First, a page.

Hels on Wheels shares another cycling experience to Al Alyn in Oman


Daily Youtube Vlogger and Hobo cyclist popularly known as “Hels on Wheels” on social media have recently visited small towns of Oman and shared her experiences about her journey.

Hels on Wheels shares her another cycling experience to Al Alyn in Oman
Photo Courtesy: Hels on Wheels Facebook

For the 263rd day of her cycling journey, she cycled for 62km (68117 km) to Al Alyn in Oman. While sharing beautiful pictures and experiences on her Facebook page, ‘Hels on Wheels’ wrote:-


At least the litter-strewn servo allowed me a day off from brewing coffee. The cafe sold me a Nescafé made with condensed milk like a Karak chai; super sweet and super milky.

As I drank my coffee and ate my croissant, I still needed to decide which way to pedal today. The servo is at a junction between the main road directly west to Al Ain in UAE and a side road through the hills via some 4000-5000-year-old beehive-shaped tombs.

Hels on Wheels shares her another cycling experience to Al Alyn in Oman
Photo Credits: Hels on Wheels Facebook

This diversion would add an extra 40 km. I’m into my last few days in Oman, but I calculated I could still afford the time.

Even before I arrived at the tombs, I was glad to have come the back way; the scenery was gorgeous. The tombs overlook an enormous rock named Jebel Misht, which was in clear view to me much of the morning as I worked my way around it and loomed large in my mirror once I left.

The tombs lined up on a ridge overlooking Jebel Misht appear to have been left in their natural state; some in the process of tumbling down, some mere piles of rocks, and some superbly intact.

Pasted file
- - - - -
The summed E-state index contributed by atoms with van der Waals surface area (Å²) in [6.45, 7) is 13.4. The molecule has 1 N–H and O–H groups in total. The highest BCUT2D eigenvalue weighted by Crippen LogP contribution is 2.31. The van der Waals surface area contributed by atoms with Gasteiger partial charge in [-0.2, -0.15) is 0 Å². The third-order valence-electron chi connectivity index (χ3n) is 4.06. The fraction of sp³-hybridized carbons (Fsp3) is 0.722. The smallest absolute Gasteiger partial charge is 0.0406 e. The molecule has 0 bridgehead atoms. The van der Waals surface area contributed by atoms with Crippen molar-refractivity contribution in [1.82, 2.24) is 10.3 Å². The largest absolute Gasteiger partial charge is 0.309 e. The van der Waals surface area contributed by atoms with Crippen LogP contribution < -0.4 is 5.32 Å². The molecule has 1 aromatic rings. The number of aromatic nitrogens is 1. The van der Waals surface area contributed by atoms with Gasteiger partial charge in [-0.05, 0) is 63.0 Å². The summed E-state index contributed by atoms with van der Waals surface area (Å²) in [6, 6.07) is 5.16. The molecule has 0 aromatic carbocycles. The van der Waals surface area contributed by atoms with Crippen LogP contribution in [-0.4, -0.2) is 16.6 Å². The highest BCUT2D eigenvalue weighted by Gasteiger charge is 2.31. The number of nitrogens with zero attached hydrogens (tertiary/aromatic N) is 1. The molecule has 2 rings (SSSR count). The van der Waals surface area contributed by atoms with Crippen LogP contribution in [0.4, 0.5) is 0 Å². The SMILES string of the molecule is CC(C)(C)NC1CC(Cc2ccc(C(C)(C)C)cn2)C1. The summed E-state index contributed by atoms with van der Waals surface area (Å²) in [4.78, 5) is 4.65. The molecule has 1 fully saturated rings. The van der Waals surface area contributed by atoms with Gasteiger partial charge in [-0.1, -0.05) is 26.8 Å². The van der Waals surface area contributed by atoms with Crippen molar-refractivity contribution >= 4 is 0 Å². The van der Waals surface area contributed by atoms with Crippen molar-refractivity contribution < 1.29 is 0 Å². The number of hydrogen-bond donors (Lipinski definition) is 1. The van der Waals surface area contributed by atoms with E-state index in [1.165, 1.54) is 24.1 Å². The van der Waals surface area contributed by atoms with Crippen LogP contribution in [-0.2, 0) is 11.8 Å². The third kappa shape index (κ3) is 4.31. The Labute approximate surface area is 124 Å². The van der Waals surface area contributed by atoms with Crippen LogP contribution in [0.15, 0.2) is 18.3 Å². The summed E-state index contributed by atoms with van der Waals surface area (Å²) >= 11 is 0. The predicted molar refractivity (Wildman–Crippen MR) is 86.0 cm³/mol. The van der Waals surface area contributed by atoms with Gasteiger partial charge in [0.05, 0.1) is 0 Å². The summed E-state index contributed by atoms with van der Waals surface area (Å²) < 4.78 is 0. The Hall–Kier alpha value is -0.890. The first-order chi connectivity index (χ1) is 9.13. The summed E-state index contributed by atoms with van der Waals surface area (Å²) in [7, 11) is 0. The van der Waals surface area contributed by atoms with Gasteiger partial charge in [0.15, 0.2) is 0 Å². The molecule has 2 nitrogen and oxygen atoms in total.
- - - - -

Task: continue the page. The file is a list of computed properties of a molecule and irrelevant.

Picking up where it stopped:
If they’ve been renovated, it’s been done imperceptibly. Satisfied at last to have found a truly ‘old thing’ in Oman I continued happily through the hills to the west where I was distracted for 90 minutes at cafe whose fast wifi allowed me to belatedly watch the superb England Wales game.


Cafes in Oman – like most things – close between 1 and 4pm, so after my lunch I sat outside on the astroturf cheering to my phone as England beat Wales 3-0, finishing top of their group, hooray!

20 gradually descending kilometres later I was at the village of Bat who it also turns out has an archeological site. These beehive tombs are spread along a flattish plain allowing Gibbo and I to camp beside them.

Having been a little cloudy for the first time in a long while, the sky turned pink and orange above these reconstructed (and in one case seemingly brand new) beehive tombs.

Crawling inside one I could see how thick the walls are; despite their outer appearance, the inside measures only about the size of a Japanese capsule hotel space. The dead don’t need much room after all.

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